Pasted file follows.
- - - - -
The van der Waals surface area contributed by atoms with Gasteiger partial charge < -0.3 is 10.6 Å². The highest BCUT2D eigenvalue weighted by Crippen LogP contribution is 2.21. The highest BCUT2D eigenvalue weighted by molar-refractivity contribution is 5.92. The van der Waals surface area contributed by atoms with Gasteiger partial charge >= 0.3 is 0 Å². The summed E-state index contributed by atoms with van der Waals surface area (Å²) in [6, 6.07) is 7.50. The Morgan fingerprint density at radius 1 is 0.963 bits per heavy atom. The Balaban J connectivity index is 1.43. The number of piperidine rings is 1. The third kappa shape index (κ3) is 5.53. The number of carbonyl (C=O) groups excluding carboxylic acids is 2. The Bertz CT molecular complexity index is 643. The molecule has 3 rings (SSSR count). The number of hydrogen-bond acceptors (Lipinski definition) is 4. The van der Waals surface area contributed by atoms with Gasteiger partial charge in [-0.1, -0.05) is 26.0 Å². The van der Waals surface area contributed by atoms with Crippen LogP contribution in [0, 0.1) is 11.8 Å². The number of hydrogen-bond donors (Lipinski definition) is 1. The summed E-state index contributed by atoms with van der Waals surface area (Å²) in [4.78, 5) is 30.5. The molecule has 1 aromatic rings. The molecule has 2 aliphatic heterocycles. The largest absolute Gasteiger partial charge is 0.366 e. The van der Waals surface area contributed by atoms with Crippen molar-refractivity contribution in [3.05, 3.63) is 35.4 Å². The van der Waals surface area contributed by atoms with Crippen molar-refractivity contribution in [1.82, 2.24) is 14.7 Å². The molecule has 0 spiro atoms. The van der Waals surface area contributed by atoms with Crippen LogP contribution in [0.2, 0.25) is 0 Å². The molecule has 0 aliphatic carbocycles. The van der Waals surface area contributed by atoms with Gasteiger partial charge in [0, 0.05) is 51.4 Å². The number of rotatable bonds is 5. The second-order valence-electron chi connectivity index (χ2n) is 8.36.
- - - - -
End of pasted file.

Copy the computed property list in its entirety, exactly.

The van der Waals surface area contributed by atoms with Gasteiger partial charge < -0.3 is 10.6 Å². The highest BCUT2D eigenvalue weighted by Crippen LogP contribution is 2.21. The highest BCUT2D eigenvalue weighted by molar-refractivity contribution is 5.92. The van der Waals surface area contributed by atoms with Gasteiger partial charge >= 0.3 is 0 Å². The summed E-state index contributed by atoms with van der Waals surface area (Å²) in [6, 6.07) is 7.50. The Morgan fingerprint density at radius 1 is 0.963 bits per heavy atom. The Balaban J connectivity index is 1.43. The number of piperidine rings is 1. The third kappa shape index (κ3) is 5.53. The number of carbonyl (C=O) groups excluding carboxylic acids is 2. The Bertz CT molecular complexity index is 643. The molecule has 3 rings (SSSR count). The number of hydrogen-bond acceptors (Lipinski definition) is 4. The van der Waals surface area contributed by atoms with Gasteiger partial charge in [-0.1, -0.05) is 26.0 Å². The van der Waals surface area contributed by atoms with Crippen LogP contribution in [0, 0.1) is 11.8 Å². The number of hydrogen-bond donors (Lipinski definition) is 1. The summed E-state index contributed by atoms with van der Waals surface area (Å²) in [4.78, 5) is 30.5. The molecule has 1 aromatic rings. The molecule has 2 aliphatic heterocycles. The largest absolute Gasteiger partial charge is 0.366 e. The van der Waals surface area contributed by atoms with Crippen molar-refractivity contribution in [3.05, 3.63) is 35.4 Å². The van der Waals surface area contributed by atoms with Crippen molar-refractivity contribution in [1.82, 2.24) is 14.7 Å². The molecule has 0 spiro atoms. The van der Waals surface area contributed by atoms with Crippen LogP contribution in [0.2, 0.25) is 0 Å². The molecule has 0 aliphatic carbocycles. The van der Waals surface area contributed by atoms with Gasteiger partial charge in [0, 0.05) is 51.4 Å². The number of rotatable bonds is 5. The second-order valence-electron chi connectivity index (χ2n) is 8.36.